Lot 205
  • 205

Alexander Calder

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  • Alexander Calder
  • V for Victory
  • silver
  • 6 by 5 3/4 by 5 3/4 in. 15.2 by 14.6 by 14.6 cm.
  • Executed in 1944, this work is registered in the archives of the Calder Foundation under application number A20355.


French Pavillion exhibition, Washington, D.C.
Acquired from the above in 1944
Thence by descent


Washington D.C., French Pavillion, France Forever, Calder, Painting, Mobiles, Stabiles and Jewelry, March - April 1944

Catalogue Note

In order to commemorate the end of World War II, Alexander Calder created this extraordinary brooch with mobile element. The suspended elements are morse code for "victory" proudly deciphered high above the hammered letter "v", for the victorious end of World War II. 

Alexander Calder began making jewelry in 1940 in preparation for a show at the Willard Gallery.  Given his supreme metal working skills and endless originality, it is no surpise that Calder extended his oeuvre to include small, whimsical objects for the purposes of adornment.  Over his lifetime, Calder would create nearly 1500 pieces, fashioning unique and utterly fascinating rings, tiaras, brooches, necklaces, bracelets, hair combs and earrings.  Initially using brass, Calder would later incorporate precious metals into his designs, working in silver and gold as money allowed.  Of the 1500 pieces, only about 120 use gold, the rarest of his materials.  Stones, glass and bone were incorporated into the metal forms from the very beginning.  Influenced by cultures the world over, Calder drew inspiration from ancient Greece, African tribes, South American cultures as well as modern influences and fashions.  His experiments with these small scale projects greatly influenced the imagery and inventiveness that Calder exhibited in his large scale sculptures and vice-versa.  The ubiquitous spiral forms used in his early figurative wire forms echo in both his jewelry and in larger mobiles and stabiles.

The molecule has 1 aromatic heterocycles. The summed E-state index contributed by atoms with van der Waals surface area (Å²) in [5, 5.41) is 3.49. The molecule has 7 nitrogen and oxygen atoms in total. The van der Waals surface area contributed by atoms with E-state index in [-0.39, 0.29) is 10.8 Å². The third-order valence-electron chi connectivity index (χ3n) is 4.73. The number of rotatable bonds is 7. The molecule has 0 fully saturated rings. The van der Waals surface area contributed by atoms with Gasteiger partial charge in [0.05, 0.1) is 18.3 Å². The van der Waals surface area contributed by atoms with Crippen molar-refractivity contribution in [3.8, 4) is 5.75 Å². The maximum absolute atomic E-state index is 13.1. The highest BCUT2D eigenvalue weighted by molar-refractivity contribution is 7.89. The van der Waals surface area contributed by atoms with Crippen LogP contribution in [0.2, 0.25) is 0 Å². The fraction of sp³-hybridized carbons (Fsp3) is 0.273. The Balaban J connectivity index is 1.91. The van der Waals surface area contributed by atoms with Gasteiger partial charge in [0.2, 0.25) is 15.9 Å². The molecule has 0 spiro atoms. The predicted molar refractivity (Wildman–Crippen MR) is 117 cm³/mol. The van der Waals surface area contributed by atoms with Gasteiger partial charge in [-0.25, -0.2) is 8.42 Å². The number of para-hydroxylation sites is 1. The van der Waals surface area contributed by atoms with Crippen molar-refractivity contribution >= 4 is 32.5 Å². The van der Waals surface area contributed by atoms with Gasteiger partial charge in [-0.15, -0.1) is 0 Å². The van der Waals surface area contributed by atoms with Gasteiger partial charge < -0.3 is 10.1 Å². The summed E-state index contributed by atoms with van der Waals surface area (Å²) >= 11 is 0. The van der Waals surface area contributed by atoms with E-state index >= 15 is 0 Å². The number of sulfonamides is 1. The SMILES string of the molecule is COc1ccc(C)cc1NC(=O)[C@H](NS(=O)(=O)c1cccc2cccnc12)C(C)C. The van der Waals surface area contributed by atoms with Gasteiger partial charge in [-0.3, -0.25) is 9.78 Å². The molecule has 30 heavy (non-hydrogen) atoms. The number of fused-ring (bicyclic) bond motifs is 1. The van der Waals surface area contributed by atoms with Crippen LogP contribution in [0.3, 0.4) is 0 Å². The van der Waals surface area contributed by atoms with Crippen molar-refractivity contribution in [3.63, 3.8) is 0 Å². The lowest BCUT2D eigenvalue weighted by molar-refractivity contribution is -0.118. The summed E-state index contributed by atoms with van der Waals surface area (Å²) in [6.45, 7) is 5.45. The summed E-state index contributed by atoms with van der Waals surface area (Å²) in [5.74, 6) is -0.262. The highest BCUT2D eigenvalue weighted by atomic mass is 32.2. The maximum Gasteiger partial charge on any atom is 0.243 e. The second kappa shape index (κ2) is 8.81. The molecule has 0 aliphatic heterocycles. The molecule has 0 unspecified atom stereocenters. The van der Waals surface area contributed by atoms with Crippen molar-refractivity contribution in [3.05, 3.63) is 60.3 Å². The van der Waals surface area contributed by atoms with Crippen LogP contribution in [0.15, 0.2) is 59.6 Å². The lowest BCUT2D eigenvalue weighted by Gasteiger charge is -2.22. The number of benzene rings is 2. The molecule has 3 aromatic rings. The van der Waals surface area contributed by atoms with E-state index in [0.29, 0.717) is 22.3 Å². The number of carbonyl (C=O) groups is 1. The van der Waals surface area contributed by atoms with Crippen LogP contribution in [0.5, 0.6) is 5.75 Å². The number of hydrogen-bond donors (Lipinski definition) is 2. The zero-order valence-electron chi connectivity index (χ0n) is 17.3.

The following nine lots represent a broad selection of Calder’s jewelry that highlight his ingenuity and talent as a metal-smith.  From the brooch and haircomb based on the Figa, a Brazillian good luck and fertility charm, to the astounding V for Victory brooch that celebrates the end of World War II, Calder’s technical skill and artistic flare are inexplicable.  The chic forms of the silver zig-zag bracelet and sleek S-shaped brooch would be an elegant addition to any modern woman’s collection.  The bold swirls of the brass ‘Cornucopia’ brooch or choker with dangling spirals are fantastical and daring sculptural pieces.  These works by Alexander Calder are much more than pieces of jewelry, they are enviable examples of wearable sculpture fashioned by one of the Twentieth Century’s most accomplished artists.